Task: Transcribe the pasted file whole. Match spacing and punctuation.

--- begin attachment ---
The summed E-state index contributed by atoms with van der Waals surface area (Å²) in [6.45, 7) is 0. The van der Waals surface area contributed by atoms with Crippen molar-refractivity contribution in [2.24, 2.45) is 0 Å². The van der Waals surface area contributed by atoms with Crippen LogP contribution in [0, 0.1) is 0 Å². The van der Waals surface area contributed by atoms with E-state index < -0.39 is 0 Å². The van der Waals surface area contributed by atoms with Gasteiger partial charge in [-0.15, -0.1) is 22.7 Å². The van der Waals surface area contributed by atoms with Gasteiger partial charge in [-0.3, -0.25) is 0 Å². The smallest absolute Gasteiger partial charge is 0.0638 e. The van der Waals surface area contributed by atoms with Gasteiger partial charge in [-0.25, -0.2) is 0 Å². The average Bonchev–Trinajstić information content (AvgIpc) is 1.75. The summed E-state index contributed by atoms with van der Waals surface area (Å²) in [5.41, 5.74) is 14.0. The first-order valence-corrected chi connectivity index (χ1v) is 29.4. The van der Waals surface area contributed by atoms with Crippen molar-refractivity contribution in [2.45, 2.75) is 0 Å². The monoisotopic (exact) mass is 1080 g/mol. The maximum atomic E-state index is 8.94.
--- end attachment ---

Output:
The summed E-state index contributed by atoms with van der Waals surface area (Å²) in [6.45, 7) is 0. The van der Waals surface area contributed by atoms with Crippen molar-refractivity contribution in [2.24, 2.45) is 0 Å². The van der Waals surface area contributed by atoms with Crippen LogP contribution in [0, 0.1) is 0 Å². The van der Waals surface area contributed by atoms with E-state index < -0.39 is 0 Å². The van der Waals surface area contributed by atoms with Gasteiger partial charge in [-0.15, -0.1) is 22.7 Å². The van der Waals surface area contributed by atoms with Gasteiger partial charge in [-0.3, -0.25) is 0 Å². The smallest absolute Gasteiger partial charge is 0.0638 e. The van der Waals surface area contributed by atoms with Gasteiger partial charge in [-0.25, -0.2) is 0 Å². The average Bonchev–Trinajstić information content (AvgIpc) is 1.75. The summed E-state index contributed by atoms with van der Waals surface area (Å²) in [5.41, 5.74) is 14.0. The first-order valence-corrected chi connectivity index (χ1v) is 29.4. The van der Waals surface area contributed by atoms with Crippen molar-refractivity contribution in [2.45, 2.75) is 0 Å². The monoisotopic (exact) mass is 1080 g/mol. The maximum atomic E-state index is 8.94.